This space could easily become the new location for the FBI. The entire area is already access controlled via gates and a fenced perimeter. There is room for the standoff distance that the GSA requires for Level 5 facilities (those that are considered critical to national security). The building would need to be long, narrow, and tall in order to fit all the office space necessary to house upwards of 10,000 employees, but luckily, there is already precedent for such a building in Suitlandthe Census Bureau's building.

The 55-acre area that could house the FBI.

Most importantly, the federal government already owns the land. Unlike at Greenbelt, a headquarters building in Suitland will not preclude any more land from future taxable uses. The latest proposals for the Greenbelt property would have GSA pay taxes to Prince George's County and Greenbelt for the next 20 years, but the land would come off the tax rolls permanently after that point.

Both locations have regional transportation benefits

The city of Greenbelt and Prince George's County have good reasons to want the FBI at the Greenbelt station. More jobs at this location would mean economic development opportunities for Greenbelt and other nearby cities in northern Prince George's County, and the oft-cited "reverse-commuting" effect from employees living to the west may help slightly balance traffic on the Capital Beltway, which is heaviest out of Prince George's County during the morning rush and heaviest into the county during evening rush hour.

The commuting situation would be similar at the Suitland location. The years-long Wilson Bridge project added driving capacity along the southern part of the Beltway, and can arguably handle commuter traffic more efficiently than the northern part of the beltway through Montgomery County and over the American Legion Bridge.

Many FBI workers already drive to and from Virginia. The Bureau has a major facility including its training academy at Quantico. Suitland would offer a shorter trip for people traveling between the two, via the Wilson Bridge by car or bus, or possibly a future rail transit connection.

News reports have also cited a need for a location within 2½ miles of the Beltway. Greenbelt is clearly superior in proximity, as it is directly adjacent to the beltway, but Suitland falls within 2½ miles of the highway. At either location, a new exit for traffic would need to be built. The exit for the Greenbelt station only serves traffic coming from or going to the west, and an exit on the beltway for the Suitland Parkway would probably be necessary to handle higher traffic coming to and from the Suitland Federal Center.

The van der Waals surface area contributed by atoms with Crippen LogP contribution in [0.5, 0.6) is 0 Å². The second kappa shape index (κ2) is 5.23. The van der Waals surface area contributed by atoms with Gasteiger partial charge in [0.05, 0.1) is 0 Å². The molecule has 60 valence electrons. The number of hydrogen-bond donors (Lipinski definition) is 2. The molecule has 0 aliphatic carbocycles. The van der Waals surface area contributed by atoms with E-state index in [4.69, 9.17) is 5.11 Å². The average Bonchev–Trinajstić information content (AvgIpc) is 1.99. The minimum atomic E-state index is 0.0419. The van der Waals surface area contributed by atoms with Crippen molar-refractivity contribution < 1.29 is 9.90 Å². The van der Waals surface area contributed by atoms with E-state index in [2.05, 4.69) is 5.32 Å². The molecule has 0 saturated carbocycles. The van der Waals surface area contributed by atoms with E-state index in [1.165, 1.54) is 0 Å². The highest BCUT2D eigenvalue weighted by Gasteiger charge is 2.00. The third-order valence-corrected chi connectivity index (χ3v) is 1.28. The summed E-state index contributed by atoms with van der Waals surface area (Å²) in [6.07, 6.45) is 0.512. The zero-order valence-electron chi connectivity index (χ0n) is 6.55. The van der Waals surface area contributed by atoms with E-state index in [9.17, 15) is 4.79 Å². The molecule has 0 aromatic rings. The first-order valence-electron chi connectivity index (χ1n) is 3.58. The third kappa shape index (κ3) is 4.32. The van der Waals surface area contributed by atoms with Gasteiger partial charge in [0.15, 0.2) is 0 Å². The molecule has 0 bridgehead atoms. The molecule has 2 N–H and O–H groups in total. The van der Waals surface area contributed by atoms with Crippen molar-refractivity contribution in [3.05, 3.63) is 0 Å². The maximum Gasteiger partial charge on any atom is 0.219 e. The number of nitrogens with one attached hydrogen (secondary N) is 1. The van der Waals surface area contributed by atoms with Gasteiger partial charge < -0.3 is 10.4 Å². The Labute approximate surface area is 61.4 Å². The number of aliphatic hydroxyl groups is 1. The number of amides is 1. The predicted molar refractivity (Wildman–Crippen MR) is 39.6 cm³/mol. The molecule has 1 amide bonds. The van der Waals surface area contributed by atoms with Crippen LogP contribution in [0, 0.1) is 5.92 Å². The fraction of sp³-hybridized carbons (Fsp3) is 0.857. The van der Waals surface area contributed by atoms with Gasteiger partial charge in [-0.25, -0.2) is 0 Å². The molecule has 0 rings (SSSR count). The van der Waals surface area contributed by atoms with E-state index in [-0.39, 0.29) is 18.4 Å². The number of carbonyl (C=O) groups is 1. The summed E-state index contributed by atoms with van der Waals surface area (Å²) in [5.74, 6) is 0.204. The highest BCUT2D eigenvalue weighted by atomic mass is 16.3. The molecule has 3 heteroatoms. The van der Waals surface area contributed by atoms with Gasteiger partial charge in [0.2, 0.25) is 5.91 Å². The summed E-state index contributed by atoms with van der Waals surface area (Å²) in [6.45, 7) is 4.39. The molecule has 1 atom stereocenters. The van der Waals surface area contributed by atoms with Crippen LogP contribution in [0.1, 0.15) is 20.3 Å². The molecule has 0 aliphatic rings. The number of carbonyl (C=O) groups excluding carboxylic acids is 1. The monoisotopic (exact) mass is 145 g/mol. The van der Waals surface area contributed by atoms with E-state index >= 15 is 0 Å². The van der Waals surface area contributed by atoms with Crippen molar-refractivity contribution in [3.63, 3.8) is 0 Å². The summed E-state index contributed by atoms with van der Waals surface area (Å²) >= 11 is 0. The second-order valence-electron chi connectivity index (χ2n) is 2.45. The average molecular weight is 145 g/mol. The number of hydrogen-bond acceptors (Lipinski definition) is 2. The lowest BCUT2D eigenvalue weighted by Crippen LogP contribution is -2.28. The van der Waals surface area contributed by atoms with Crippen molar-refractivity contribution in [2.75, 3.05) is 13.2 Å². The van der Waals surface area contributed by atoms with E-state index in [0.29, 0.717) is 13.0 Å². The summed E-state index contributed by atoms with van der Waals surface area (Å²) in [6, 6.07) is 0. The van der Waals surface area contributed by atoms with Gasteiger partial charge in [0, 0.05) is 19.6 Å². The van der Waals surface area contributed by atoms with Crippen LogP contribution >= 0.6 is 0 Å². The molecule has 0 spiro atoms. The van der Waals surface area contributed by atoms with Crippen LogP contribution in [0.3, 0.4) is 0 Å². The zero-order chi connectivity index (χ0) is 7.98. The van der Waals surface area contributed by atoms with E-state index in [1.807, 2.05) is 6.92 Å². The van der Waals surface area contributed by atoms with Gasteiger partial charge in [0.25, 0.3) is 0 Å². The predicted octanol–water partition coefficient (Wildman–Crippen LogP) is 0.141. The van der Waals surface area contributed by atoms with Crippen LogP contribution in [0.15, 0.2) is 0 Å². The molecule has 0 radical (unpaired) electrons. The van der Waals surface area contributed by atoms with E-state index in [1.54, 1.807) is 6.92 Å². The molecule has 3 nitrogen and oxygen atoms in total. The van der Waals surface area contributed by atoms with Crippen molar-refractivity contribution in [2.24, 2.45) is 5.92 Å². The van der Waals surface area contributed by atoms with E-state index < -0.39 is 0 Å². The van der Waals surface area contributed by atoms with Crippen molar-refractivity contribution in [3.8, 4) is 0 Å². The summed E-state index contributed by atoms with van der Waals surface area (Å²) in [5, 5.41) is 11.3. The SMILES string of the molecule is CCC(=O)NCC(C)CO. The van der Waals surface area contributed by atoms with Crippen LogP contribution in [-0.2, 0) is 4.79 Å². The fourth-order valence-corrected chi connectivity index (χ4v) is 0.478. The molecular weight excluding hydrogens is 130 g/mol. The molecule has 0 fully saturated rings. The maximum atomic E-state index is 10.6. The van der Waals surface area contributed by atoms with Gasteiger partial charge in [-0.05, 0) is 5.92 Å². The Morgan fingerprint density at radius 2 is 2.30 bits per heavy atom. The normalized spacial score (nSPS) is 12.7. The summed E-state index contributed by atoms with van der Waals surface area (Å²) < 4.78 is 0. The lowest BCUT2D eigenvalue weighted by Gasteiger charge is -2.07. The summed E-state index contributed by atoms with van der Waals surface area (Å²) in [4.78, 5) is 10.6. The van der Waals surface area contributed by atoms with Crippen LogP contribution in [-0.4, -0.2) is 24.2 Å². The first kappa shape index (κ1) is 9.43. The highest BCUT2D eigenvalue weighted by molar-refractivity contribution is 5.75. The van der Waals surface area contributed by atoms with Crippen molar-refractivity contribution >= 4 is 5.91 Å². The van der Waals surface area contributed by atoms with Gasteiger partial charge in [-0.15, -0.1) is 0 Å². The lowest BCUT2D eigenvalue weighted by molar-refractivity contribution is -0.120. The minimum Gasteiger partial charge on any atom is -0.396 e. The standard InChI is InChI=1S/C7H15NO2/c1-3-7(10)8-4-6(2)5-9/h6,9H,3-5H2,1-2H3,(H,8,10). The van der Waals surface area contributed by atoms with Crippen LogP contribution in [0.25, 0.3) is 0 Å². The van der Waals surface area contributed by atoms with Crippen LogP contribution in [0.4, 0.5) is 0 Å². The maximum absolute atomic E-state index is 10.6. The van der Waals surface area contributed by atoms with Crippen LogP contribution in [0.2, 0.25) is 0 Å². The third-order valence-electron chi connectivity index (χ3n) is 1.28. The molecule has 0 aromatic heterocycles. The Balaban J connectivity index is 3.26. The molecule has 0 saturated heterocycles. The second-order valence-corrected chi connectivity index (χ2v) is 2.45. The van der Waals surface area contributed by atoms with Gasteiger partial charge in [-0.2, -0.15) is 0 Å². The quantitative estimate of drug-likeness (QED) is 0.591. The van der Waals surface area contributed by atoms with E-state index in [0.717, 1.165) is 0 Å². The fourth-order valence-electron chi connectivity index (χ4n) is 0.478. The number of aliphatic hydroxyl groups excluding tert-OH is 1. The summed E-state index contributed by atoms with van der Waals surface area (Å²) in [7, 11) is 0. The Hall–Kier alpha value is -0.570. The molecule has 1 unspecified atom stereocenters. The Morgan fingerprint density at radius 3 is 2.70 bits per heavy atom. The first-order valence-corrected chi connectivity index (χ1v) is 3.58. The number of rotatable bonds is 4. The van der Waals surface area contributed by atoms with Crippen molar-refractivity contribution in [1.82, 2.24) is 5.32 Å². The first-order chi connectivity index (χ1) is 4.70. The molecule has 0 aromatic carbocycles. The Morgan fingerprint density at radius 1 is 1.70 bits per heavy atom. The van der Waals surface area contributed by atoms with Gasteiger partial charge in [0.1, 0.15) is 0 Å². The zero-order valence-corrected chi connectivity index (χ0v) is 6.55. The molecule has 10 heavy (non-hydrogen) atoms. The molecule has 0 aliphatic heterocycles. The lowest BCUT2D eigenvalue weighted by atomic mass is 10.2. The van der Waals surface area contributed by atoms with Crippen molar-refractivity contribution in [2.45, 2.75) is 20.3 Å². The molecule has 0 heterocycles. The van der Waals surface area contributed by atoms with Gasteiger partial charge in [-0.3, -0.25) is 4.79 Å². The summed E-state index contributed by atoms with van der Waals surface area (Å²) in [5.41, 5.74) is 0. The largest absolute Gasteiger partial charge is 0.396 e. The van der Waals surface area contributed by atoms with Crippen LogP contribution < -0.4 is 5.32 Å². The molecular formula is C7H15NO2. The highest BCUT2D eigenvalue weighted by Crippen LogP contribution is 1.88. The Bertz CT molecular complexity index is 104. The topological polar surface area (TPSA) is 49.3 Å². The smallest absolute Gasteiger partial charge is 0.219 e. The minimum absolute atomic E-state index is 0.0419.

Both locations could take advantage of a Green Line station adjacent to the site, and both are at or near the end of the line, encouraging reverse commuting for those using the transit system from DC and the core of the metro area.

Greenbelt could be so much more, while Suitland never can

The placement of the Suitland metro station, unfortunately, precludes the opportunity for strong transit-oriented development at this location. The station is hemmed in by a freeway to the west and the fenced-off-and-not-open-to-the-public Federal Center to the north and east. The "downtown" crossroads of Suitland (Suitland and Silver Hill Roads) would have been a better location to encourage TOD, but moving the station is extremely unlikely.

Greenbelt, on the other hand, has the opportunity for mixed-use at its station. The area to the south of the station had a development plan that derailed when the real-estate market crashed in the last decade. Eventually, demand for housing, shopping, and jobs at locations inside the beltway will only make Greenbelt an even more attractive place to invest in growth.

I realize that it's difficult to ask a city to wait, when they can benefit from development today. In the long run, though, the city of Greenbelt has the opportunity to create a plan that will bring jobs, residents, retail, and a tax base to this site. That seems like too good of an opportunity to throw away for the short-term promise of 20 years worth of property taxes from the federal government.

Not Poplar Point, either

Update: Just before this post went live, Jonathan O'Connell of the Washington Post reported that Mayor Gray will propose keeping the FBI's headquarters in DC by moving it to Poplar Point in Ward 8.

While that site would have some transportation advantages similar to Greenbelt or Suitland, ultimately, it would be a bad choice for the city. It would preclude the possibility of developing that land in a form that could produce property taxes for DC, and it would cause an even larger stretch of our very limited waterfront property to be forever off-limits to the residents of the city.

It's an interesting proposal, but ultimately its shortcomings should lead to the idea being scuttled quickly.